Looking for their second victory against the Oklahoma City Thunder in eight games, the Los Angeles Clippers tipped off as winners of their last four at home. With a bit of bad blood in the air stemming from the push-and-shove in their previous meeting, the Oklahoma City Thunder never trailed in the contest, at one point led by 15, and collected an easy win against the Clippers, 105-91 on the back of 28 points, 8 assists, and 6 rebounds from Kevin Durant.
With Matt Barnes out for at least two weeks recovering from surgery on his left eye after a run-in with Zach Randolph’s backhand, the Clipper defense was miserable, allowing the Thunder to shoot 69 percent in the first 10 minutes and 58 percent in the second half, and although the Clippers had bright spots from Blake Griffin with 27 points and 10 rebounds, Chris Paul with 17 points and 12 assists and Jamal Crawford with 18 points off the bench, the Clippers were slower to the ball, lacked hustle and were outscored 58 to 32 from points in the paint. Once again Jared Dudley failed to break into double digits in points as a starter, and with 13 games into the young season, he looks like the odd-man out in a Clipper group that’s trying to break out of the blocks and reach its full potential despite an inconsistent bench and an inability to produce defensive stops and collect rebounds in crucial moments; areas where the team thrived last season.
Averaging 109 points per game (second in the NBA), their 91 points against the Thunder is their second-lowest total of the season. They’re 0-3 when scoring less than 100 points—a sign that the defense needs to be finely tuned.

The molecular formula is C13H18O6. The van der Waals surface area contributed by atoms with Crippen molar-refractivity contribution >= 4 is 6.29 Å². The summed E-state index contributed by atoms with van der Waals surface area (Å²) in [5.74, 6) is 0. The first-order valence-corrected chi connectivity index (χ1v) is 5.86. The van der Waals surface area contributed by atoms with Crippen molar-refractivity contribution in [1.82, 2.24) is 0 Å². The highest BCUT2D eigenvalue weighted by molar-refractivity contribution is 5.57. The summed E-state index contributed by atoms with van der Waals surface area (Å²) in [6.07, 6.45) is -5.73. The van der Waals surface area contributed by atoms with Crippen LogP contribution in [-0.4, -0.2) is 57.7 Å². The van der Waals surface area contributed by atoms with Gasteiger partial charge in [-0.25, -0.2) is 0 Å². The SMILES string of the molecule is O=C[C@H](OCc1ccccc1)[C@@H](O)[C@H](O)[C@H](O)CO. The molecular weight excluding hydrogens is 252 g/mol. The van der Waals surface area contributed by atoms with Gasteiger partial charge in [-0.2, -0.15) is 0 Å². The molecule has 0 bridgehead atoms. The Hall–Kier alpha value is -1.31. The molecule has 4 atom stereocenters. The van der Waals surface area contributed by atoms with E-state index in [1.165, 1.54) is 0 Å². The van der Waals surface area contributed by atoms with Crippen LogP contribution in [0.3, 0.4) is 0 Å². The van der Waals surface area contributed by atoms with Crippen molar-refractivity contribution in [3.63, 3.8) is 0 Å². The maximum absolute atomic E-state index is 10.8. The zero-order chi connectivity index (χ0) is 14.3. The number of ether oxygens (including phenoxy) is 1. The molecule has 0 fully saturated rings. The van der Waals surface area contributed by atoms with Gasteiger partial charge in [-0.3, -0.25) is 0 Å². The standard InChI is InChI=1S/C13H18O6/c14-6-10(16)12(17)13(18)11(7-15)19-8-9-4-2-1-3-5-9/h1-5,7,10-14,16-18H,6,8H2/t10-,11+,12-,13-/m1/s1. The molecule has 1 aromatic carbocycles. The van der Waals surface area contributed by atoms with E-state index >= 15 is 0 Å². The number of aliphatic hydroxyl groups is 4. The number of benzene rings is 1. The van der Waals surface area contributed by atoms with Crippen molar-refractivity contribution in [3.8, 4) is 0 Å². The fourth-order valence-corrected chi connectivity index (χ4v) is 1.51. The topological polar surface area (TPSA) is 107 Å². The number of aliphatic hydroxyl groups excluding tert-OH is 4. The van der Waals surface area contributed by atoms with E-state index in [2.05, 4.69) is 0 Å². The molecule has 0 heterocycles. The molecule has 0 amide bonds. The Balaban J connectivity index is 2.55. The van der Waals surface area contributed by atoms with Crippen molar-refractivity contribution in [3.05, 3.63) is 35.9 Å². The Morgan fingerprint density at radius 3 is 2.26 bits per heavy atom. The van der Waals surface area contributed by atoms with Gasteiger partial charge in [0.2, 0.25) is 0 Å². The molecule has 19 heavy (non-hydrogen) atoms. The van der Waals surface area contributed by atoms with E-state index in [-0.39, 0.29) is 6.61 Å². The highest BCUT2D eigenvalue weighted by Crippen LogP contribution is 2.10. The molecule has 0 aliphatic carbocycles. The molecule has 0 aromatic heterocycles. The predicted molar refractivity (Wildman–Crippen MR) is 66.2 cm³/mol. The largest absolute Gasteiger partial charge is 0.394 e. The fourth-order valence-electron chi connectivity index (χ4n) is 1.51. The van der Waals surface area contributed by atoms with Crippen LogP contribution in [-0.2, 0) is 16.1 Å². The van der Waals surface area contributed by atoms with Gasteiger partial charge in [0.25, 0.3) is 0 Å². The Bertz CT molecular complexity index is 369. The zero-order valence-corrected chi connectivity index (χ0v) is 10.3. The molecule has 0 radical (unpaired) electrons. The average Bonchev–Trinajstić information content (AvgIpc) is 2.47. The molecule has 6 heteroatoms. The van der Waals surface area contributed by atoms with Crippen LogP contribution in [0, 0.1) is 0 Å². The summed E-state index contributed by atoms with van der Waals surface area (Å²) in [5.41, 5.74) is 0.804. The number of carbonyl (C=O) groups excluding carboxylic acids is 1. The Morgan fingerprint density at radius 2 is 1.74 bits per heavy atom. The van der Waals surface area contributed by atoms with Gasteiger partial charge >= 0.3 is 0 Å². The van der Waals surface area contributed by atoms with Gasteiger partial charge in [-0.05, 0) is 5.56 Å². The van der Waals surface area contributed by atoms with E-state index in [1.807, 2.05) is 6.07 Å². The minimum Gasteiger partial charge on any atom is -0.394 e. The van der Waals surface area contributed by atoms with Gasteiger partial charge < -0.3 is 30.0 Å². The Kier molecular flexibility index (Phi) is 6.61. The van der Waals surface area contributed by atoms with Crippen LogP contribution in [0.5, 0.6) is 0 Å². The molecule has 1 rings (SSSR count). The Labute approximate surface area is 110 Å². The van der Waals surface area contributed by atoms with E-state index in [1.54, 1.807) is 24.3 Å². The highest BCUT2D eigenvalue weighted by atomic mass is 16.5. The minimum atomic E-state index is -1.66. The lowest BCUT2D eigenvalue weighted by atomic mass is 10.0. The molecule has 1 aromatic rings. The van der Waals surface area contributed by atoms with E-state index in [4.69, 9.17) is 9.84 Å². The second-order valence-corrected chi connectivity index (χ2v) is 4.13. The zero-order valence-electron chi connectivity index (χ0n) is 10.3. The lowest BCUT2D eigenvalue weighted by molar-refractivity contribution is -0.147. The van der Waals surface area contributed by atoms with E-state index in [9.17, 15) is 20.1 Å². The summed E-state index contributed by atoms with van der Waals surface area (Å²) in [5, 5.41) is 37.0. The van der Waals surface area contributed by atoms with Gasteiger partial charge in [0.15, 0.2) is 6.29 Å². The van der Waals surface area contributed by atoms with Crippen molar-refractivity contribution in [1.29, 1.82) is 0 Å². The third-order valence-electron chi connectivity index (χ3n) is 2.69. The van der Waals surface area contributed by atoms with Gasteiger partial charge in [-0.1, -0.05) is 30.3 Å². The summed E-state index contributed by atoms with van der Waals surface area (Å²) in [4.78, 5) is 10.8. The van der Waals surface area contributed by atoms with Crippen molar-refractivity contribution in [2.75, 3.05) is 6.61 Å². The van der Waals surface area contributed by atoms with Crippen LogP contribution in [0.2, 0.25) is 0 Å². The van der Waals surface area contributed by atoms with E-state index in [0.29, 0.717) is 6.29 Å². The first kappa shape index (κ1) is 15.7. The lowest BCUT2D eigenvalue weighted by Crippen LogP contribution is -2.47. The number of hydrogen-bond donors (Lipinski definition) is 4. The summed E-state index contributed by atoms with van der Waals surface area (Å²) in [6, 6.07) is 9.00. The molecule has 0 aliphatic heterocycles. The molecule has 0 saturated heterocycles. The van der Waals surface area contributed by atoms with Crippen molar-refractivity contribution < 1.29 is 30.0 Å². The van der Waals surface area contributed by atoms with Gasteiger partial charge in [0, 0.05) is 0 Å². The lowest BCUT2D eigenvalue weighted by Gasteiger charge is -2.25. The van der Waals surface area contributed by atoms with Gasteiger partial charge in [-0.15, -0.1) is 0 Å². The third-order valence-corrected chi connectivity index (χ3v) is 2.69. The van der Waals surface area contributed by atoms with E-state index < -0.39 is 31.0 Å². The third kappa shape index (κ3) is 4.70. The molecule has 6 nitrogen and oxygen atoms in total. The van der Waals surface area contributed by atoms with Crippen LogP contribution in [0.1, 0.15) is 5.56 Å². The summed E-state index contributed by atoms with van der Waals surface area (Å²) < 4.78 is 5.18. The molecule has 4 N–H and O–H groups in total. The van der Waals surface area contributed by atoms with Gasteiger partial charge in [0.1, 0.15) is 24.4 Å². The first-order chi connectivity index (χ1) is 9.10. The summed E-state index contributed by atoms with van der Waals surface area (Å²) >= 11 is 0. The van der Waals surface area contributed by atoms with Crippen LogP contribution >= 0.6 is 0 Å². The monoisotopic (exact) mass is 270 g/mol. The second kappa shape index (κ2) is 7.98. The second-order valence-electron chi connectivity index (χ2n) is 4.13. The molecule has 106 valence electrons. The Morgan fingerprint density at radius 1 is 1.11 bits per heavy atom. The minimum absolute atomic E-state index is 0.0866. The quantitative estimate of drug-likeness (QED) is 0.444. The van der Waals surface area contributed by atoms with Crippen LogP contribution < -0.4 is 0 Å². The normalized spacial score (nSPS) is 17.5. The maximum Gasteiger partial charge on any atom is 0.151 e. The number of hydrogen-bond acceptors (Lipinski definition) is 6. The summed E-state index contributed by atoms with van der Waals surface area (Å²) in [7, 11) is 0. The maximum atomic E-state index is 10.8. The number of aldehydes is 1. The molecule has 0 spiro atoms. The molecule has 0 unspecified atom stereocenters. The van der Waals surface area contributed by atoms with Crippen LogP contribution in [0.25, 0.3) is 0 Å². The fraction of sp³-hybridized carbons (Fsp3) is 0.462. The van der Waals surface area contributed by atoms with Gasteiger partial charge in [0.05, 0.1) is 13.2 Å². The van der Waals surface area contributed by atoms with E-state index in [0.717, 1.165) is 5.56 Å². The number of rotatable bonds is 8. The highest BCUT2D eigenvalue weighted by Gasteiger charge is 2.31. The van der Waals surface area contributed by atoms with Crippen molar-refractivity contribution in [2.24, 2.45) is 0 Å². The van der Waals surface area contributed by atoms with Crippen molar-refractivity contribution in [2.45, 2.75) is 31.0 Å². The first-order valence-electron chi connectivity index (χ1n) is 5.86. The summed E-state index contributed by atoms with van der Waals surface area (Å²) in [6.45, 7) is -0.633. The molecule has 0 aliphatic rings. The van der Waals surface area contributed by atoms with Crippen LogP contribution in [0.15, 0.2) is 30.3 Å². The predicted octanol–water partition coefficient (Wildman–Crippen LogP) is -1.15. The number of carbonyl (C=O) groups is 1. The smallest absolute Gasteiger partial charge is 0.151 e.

A small cause for concern would be the Clippers’ current play in the slower moments of the game. For a team that thrives on fast break opportunities, they only had 12 against the Thunder despite Oklahoma City’s 17 turnovers. Chris Paul must return to his early aggressive style, and Blake Griffin will need to continue his same level of play, as his perimeter jump shot has improved, although not commanding the respect of defenders yet. The Clippers have a 62 percent field-goal percentage under the rim primarily due to fast break points. On the block, they’re putting up an abysmal 34 percent, which screams for the need of a back-to-the-basket player who can post up and get easy shots for himself and others.
Although he’s not a fan of platoon swaps, Doc Rivers might need to employ that strategy for a few games because the bench unit needs more chemistry to start winning games for the club. Their more popular bench lineup of Darren Collison, Jamal Crawford, Jared Dudley, Matt Barnes and Byron Mullens has shot a poor 36 percent from the floor, while removing Dudley from that lineup and inserting Griffin almost doubles that percentage to 63. Doc’s eight-man rotations show more tinker, when more consistency might be in order for a team that still fumbles passes, misses rotations, and at times looks baffled on offensive breakdowns. Rivers and his staff will need to hurry that effort, or search for pieces that can fill the void.
A bright spot has been Clippers rookie Reggie Bullock, who scored five points (although on 3-11 shooting), but looks comfortable at game speed and has proven himself to be a possible contributor when needed.
Next stop for the Clippers is on Saturday against the Kings in Sacramento.
Image courtesy of Kieth Allison/Flickr